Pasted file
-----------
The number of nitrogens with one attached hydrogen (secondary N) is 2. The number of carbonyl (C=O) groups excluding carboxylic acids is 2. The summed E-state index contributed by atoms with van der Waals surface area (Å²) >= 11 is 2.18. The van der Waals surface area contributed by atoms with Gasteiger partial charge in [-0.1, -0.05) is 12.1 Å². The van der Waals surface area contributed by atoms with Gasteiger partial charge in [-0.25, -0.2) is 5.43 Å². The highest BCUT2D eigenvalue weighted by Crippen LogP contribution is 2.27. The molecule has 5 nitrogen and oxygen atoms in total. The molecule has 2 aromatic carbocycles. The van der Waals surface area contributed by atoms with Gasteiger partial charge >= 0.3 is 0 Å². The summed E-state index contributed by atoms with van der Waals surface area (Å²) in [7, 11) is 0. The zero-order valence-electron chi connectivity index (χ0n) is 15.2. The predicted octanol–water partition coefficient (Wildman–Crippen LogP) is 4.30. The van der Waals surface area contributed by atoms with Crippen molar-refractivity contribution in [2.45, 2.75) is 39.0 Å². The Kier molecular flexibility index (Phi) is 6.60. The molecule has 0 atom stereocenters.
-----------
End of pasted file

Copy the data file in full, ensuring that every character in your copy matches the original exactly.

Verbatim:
The number of nitrogens with one attached hydrogen (secondary N) is 2. The number of carbonyl (C=O) groups excluding carboxylic acids is 2. The summed E-state index contributed by atoms with van der Waals surface area (Å²) >= 11 is 2.18. The van der Waals surface area contributed by atoms with Gasteiger partial charge in [-0.1, -0.05) is 12.1 Å². The van der Waals surface area contributed by atoms with Gasteiger partial charge in [-0.25, -0.2) is 5.43 Å². The highest BCUT2D eigenvalue weighted by Crippen LogP contribution is 2.27. The molecule has 5 nitrogen and oxygen atoms in total. The molecule has 2 aromatic carbocycles. The van der Waals surface area contributed by atoms with Gasteiger partial charge >= 0.3 is 0 Å². The summed E-state index contributed by atoms with van der Waals surface area (Å²) in [7, 11) is 0. The zero-order valence-electron chi connectivity index (χ0n) is 15.2. The predicted octanol–water partition coefficient (Wildman–Crippen LogP) is 4.30. The van der Waals surface area contributed by atoms with Crippen molar-refractivity contribution in [2.45, 2.75) is 39.0 Å². The Kier molecular flexibility index (Phi) is 6.60. The molecule has 0 atom stereocenters.